“I want [audience members] ... to cry; I want them to think; I want them to laugh because poetry is basically my life, but we are all the same as humans,” A.P.O.L.L.O. says. “We are all different, but we are all really the same. I want you to see that poetry cannot be put inside a box. Many times when people think of poetry they think of one person with a notepad in front of a mic. But it is so much bigger with so much more variety than a person standing behind a microphone.
“My poetry is not about rocket ships and moonbeams. I’m just a normal guy who can articulate what goes on in my life.”
Do the guys get nervous? The question is obvious. Knowing there’s a stage in front of a roomful of people where soon they’ll stand solo, and bare otherwise hidden pieces of their psyche while reciting a three-minute long spoken word piece is a good enough reason for anxiousness.
So, nervousness? Perhaps not enough, Ron Mc says, but Osyrus Bolly says, “I get nervous in the opposite way. We get in front of like 400 people and I just forget about it all, but in a small room, I’d be nervous.”
And what happens if a spoken word artist messes up? Freestyle it. Or, if delivering a group piece, another artist might fill in the gap. But the group is exhaustive in its memorization.
A.P.O.L.L.O. creates his pieces using Microsoft Word. A dedicated slam poet competitor, most of his pieces are around three minutes long. Using Times New Roman, 12-point font, he knows “a page and a half is roughly three minutes. It’s hard for me to sometimes write past that.” He learns in three line segments: memorizing three lines, saving those three lines away in his mind and learning three more lines. Ron Mc says his pieces are “short and sweet,” and he relies on his background in rapping when memorizing and performing his pieces. For Chris James, it’s learning a stanza at a time.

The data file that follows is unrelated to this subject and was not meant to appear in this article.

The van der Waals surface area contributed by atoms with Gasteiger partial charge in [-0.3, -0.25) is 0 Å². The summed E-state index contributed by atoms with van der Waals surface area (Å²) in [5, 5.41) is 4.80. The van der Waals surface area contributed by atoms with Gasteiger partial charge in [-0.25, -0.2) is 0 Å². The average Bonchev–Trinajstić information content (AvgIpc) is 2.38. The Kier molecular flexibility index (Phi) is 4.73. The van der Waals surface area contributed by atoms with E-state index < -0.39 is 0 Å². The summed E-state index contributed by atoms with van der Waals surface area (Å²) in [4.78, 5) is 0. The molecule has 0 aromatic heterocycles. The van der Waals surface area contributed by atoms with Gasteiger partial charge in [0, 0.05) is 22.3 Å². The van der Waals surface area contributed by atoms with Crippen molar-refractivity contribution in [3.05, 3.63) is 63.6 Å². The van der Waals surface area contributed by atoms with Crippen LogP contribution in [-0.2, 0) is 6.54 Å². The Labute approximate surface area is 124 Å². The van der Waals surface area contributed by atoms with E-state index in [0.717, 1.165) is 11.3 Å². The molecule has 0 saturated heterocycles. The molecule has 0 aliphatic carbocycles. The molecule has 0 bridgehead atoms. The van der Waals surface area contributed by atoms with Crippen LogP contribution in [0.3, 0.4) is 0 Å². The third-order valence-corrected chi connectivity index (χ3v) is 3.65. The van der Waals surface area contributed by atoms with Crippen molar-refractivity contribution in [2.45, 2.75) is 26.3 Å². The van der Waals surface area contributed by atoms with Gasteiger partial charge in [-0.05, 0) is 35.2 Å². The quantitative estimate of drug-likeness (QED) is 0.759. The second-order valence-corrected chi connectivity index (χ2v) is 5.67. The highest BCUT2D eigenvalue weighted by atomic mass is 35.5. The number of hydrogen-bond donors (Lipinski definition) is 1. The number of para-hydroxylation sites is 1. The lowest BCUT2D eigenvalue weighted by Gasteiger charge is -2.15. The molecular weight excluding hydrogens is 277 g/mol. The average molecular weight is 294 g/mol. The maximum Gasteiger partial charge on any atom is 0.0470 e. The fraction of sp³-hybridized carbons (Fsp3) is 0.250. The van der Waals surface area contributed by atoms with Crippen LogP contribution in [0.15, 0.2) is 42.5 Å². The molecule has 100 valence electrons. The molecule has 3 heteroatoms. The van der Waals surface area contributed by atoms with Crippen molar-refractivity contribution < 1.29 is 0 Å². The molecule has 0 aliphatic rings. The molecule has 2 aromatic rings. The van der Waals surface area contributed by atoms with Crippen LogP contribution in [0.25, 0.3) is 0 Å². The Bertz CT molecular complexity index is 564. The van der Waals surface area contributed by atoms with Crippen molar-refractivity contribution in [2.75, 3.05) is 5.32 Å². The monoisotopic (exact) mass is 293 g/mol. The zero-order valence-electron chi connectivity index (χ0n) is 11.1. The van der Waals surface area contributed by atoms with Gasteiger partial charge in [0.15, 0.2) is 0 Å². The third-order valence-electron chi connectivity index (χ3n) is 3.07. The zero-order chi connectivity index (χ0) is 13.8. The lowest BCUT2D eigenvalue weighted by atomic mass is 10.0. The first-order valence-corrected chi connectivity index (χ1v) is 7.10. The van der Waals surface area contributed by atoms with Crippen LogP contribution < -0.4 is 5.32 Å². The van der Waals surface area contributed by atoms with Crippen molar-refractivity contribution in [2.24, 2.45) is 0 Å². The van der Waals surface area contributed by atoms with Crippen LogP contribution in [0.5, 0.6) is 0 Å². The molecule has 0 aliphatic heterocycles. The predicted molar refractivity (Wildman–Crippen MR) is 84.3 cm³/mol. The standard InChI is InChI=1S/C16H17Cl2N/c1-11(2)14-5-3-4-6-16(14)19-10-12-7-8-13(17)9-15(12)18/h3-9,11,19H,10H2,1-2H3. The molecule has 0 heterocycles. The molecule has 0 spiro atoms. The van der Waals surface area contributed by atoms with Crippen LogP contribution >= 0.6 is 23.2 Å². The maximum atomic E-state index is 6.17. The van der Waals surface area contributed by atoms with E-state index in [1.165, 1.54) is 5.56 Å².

And Osyrus Bolly? “I don’t know how I memorize the stuff,” he says. “It’s difficult. I have a hard time memorizing. Then I’m old school and write on paper so I’m turning pages and a lot of time I memorize the actual sheet of paper. In my mind I see myself turning the paper. I always know the last and first lines to keep it connected.”
Last Saturday night at the Mosaic Templars Cultural Center might have been the first Speak Now Or Forever Hold Your Piece event, but it won’t be the last. The group hopes the evening of spoken word becomes a bimonthly event and an event that brings bigger spoken word artists to Little Rock.
The event was free because the group wants curious individuals checking it out. Plus, free means families of limited means can experience art. “You have a mom with three kids and it’s $5?,” A.P.O.L.L.O. says. “That’s $20. Take that $20 and go buy something else. Plus, I don’t think you can put a monetary value on my poetry. You can’t pay me what it’s worth.”
The night of spoken word also included younger performers from outside the Foreign Tongues group. Members say they want growth in the local spoken word scene and reaching out to children and youth is the first step. A.P.O.L.L.O., Chris James, Osyrus Bolly and Ron Mc are involved in the local education system in some regard, and the group hopes that events such as Speak Now Or Forever Hold Your Piece show that “poetry is cool,” as Ron Mc says. “Poetry can be this great experience. Poetry can be free.”
“Let your voice be heard,” Chris James says. That’s the point of spoken word. That’s the point of Speak Now Or Forever Hold Your Piece. “You got one chance so grab the opportunity. We’re trying to make people more passionate about poetry.”
As the event at Mosaic Templars Cultural Center wraps up, the members of Foreign Tongues reunite on stage for a bow. After 45 minutes of group pieces and short solo work, the audience is ready to stretch. It’s Saturday night and a few groups of friends look ready to go out.
But the show’s not quite over. Full of the buzzing energy that comes from another good show, members of the group take turns grabbing the mic for thank you’s. They shout to groups of friends in the balcony who drove from out of town. They point to their mothers. They beg the audience to encourage kids to read.
Some of the speeches go on longer than the pieces that came earlier, but it doesn’t matter. People stay, and they’re listening.